You win some and you lose some.
Unless you're Cyclerion Therapeutics ( CYCN -10.15% ) -- then you lose twice.
Shares of the biotech are down 79% at 12:37 p.m. EDT today after announcing a pair of clinical trial failures for praliciguat, which stimulates a protein involved in the widening of blood vessels.
In a phase 2 clinical trial testing praliciguat in patients with diabetic nephropathy, a disease where diabetes causes loss of kidney function, praliciguat wasn't able to reduce albuminuria, a marker for kidney function, compared with placebo. There was a trend in the right direction for patients taking praliciguat, but the Food and Drug Administration really wants to see statistical significance, not just trends.
While analyzing the data, Cyclerion noticed that patients at one of the clinical trial sites had undetectable or very low concentrations of praliciguat in their plasma. When these patients were excluded from the analysis, the treatment effect increased and variability was reduced. But, again, it's not like the FDA would accept this type of post-hoc analysis as a basis for approval, so investors should take it with a grain of salt.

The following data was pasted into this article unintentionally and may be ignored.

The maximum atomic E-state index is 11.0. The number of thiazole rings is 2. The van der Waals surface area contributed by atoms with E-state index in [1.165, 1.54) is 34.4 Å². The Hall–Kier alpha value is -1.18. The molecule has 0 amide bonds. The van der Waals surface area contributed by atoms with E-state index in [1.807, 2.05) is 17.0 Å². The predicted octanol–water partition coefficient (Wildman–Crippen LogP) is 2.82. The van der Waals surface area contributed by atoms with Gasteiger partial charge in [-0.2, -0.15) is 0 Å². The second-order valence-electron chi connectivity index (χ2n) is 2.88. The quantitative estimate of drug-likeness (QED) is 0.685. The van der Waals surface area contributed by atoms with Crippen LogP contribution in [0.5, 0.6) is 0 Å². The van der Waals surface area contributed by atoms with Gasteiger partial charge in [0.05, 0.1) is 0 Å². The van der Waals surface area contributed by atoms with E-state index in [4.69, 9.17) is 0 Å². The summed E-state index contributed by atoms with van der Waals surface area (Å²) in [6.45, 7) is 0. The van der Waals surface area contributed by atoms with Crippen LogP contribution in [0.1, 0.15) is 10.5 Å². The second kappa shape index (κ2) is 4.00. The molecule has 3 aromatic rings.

In a second phase 2 study, praliciguat also couldn't help patients with a specific type of heart failure. Cyclerion was expecting the drug would improve exercise capacity as measured by cardiopulmonary exercise testing, but the company didn't even see a trend in improving heart failure symptoms. Diabetics in the study saw a reduction in their HbA1c levels, a measure of long-term blood sugar levels, which Cyclerion took as a good sign when combined with the aforementioned positive trend in patients with diabetic nephropathy.
Cyclerion has decided to stop development of praliciguat in patients with heart failure, but plans to out-license the drug for late-stage development as a treatment for diabetes. Praliciguat might work, but investors shouldn't hold out hope that Cyclerion will be able to find a large pharmaceutical company willing to take a shot based on the data to date.
At this point, Cyclerion's best chance for turning things around is with olinciguat, a drug in the same class as praliciguat that it is testing in patients with sickle cell disease. Cyclerion only has enough cash to last through the first quarter of 2021, but fortunately data from a phase 2 study is expected in the middle of next year, which could provide an opportunity to raise additional capital at a higher valuation.